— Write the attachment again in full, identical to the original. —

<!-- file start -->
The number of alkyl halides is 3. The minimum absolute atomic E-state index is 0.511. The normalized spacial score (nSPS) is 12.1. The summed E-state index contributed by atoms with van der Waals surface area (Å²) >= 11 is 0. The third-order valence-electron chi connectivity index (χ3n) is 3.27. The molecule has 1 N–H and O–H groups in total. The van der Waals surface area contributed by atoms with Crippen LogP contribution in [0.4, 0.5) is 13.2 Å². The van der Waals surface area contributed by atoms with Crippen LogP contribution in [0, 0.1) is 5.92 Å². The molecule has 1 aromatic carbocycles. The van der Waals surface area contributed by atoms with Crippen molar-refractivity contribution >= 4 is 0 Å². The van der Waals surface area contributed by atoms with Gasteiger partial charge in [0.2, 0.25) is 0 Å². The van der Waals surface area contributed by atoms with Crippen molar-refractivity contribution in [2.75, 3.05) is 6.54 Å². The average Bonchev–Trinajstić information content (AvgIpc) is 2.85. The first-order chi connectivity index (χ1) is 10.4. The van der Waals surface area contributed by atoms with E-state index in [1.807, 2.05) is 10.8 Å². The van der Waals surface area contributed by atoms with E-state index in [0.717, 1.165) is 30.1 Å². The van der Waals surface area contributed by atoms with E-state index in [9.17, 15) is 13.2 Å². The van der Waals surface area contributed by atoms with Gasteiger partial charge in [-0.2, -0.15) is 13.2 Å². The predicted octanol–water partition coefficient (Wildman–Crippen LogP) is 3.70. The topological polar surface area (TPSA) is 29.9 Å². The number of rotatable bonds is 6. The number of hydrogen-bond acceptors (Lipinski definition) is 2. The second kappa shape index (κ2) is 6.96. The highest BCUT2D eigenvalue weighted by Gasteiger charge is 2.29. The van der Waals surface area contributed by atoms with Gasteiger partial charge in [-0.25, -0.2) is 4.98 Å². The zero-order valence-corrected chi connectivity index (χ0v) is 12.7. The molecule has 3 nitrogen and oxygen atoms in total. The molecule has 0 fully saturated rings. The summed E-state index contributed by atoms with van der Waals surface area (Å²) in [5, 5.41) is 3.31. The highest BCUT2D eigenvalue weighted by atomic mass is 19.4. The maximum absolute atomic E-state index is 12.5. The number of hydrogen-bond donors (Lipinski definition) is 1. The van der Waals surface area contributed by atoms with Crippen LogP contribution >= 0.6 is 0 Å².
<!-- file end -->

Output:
The number of alkyl halides is 3. The minimum absolute atomic E-state index is 0.511. The normalized spacial score (nSPS) is 12.1. The summed E-state index contributed by atoms with van der Waals surface area (Å²) >= 11 is 0. The third-order valence-electron chi connectivity index (χ3n) is 3.27. The molecule has 1 N–H and O–H groups in total. The van der Waals surface area contributed by atoms with Crippen LogP contribution in [0.4, 0.5) is 13.2 Å². The van der Waals surface area contributed by atoms with Crippen LogP contribution in [0, 0.1) is 5.92 Å². The molecule has 1 aromatic carbocycles. The van der Waals surface area contributed by atoms with Crippen molar-refractivity contribution >= 4 is 0 Å². The van der Waals surface area contributed by atoms with Gasteiger partial charge in [0.2, 0.25) is 0 Å². The van der Waals surface area contributed by atoms with Crippen molar-refractivity contribution in [2.75, 3.05) is 6.54 Å². The average Bonchev–Trinajstić information content (AvgIpc) is 2.85. The first-order chi connectivity index (χ1) is 10.4. The van der Waals surface area contributed by atoms with E-state index in [1.807, 2.05) is 10.8 Å². The van der Waals surface area contributed by atoms with E-state index in [0.717, 1.165) is 30.1 Å². The van der Waals surface area contributed by atoms with E-state index in [9.17, 15) is 13.2 Å². The van der Waals surface area contributed by atoms with Gasteiger partial charge in [-0.2, -0.15) is 13.2 Å². The predicted octanol–water partition coefficient (Wildman–Crippen LogP) is 3.70. The topological polar surface area (TPSA) is 29.9 Å². The number of rotatable bonds is 6. The number of hydrogen-bond acceptors (Lipinski definition) is 2. The second kappa shape index (κ2) is 6.96. The highest BCUT2D eigenvalue weighted by Gasteiger charge is 2.29. The van der Waals surface area contributed by atoms with Gasteiger partial charge in [-0.25, -0.2) is 4.98 Å². The zero-order valence-corrected chi connectivity index (χ0v) is 12.7. The molecule has 3 nitrogen and oxygen atoms in total. The molecule has 0 fully saturated rings. The summed E-state index contributed by atoms with van der Waals surface area (Å²) in [5, 5.41) is 3.31. The highest BCUT2D eigenvalue weighted by atomic mass is 19.4. The maximum absolute atomic E-state index is 12.5. The number of hydrogen-bond donors (Lipinski definition) is 1. The van der Waals surface area contributed by atoms with Crippen LogP contribution >= 0.6 is 0 Å².